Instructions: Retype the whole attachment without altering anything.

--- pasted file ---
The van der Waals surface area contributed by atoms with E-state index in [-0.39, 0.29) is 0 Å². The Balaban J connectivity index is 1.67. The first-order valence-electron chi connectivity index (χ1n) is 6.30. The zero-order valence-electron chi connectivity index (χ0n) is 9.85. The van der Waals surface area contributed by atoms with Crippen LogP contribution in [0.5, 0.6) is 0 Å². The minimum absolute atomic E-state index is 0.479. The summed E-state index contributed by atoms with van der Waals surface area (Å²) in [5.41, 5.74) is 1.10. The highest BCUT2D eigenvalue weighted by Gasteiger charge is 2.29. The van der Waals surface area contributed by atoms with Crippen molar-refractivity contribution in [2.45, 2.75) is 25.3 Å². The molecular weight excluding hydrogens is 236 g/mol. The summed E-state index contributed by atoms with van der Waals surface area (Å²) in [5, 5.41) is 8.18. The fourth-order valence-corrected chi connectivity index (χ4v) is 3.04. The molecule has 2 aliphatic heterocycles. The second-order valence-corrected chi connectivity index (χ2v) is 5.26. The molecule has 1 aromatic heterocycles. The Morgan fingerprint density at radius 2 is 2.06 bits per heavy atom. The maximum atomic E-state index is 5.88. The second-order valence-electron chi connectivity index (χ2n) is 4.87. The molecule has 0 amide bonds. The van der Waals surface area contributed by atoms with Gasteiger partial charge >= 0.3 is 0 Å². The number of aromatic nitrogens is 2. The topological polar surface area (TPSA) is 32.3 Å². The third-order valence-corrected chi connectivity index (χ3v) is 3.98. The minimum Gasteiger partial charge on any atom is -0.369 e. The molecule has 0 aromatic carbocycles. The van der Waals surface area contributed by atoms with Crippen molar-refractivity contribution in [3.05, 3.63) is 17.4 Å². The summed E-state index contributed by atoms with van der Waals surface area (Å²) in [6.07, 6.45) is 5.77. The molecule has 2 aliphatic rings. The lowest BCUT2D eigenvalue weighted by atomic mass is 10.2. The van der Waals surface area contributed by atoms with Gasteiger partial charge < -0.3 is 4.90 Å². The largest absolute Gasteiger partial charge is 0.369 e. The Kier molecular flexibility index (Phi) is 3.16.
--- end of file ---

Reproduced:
The van der Waals surface area contributed by atoms with E-state index in [-0.39, 0.29) is 0 Å². The Balaban J connectivity index is 1.67. The first-order valence-electron chi connectivity index (χ1n) is 6.30. The zero-order valence-electron chi connectivity index (χ0n) is 9.85. The van der Waals surface area contributed by atoms with Crippen LogP contribution in [0.5, 0.6) is 0 Å². The minimum absolute atomic E-state index is 0.479. The summed E-state index contributed by atoms with van der Waals surface area (Å²) in [5.41, 5.74) is 1.10. The highest BCUT2D eigenvalue weighted by Gasteiger charge is 2.29. The van der Waals surface area contributed by atoms with Crippen molar-refractivity contribution in [2.45, 2.75) is 25.3 Å². The molecular weight excluding hydrogens is 236 g/mol. The summed E-state index contributed by atoms with van der Waals surface area (Å²) in [5, 5.41) is 8.18. The fourth-order valence-corrected chi connectivity index (χ4v) is 3.04. The molecule has 2 aliphatic heterocycles. The second-order valence-corrected chi connectivity index (χ2v) is 5.26. The molecule has 1 aromatic heterocycles. The Morgan fingerprint density at radius 2 is 2.06 bits per heavy atom. The maximum atomic E-state index is 5.88. The second-order valence-electron chi connectivity index (χ2n) is 4.87. The molecule has 0 amide bonds. The van der Waals surface area contributed by atoms with Gasteiger partial charge >= 0.3 is 0 Å². The number of aromatic nitrogens is 2. The topological polar surface area (TPSA) is 32.3 Å². The third-order valence-corrected chi connectivity index (χ3v) is 3.98. The minimum Gasteiger partial charge on any atom is -0.369 e. The molecule has 0 aromatic carbocycles. The van der Waals surface area contributed by atoms with Crippen molar-refractivity contribution in [3.05, 3.63) is 17.4 Å². The summed E-state index contributed by atoms with van der Waals surface area (Å²) in [6.07, 6.45) is 5.77. The molecule has 2 aliphatic rings. The lowest BCUT2D eigenvalue weighted by atomic mass is 10.2. The van der Waals surface area contributed by atoms with Gasteiger partial charge < -0.3 is 4.90 Å². The largest absolute Gasteiger partial charge is 0.369 e. The Kier molecular flexibility index (Phi) is 3.16.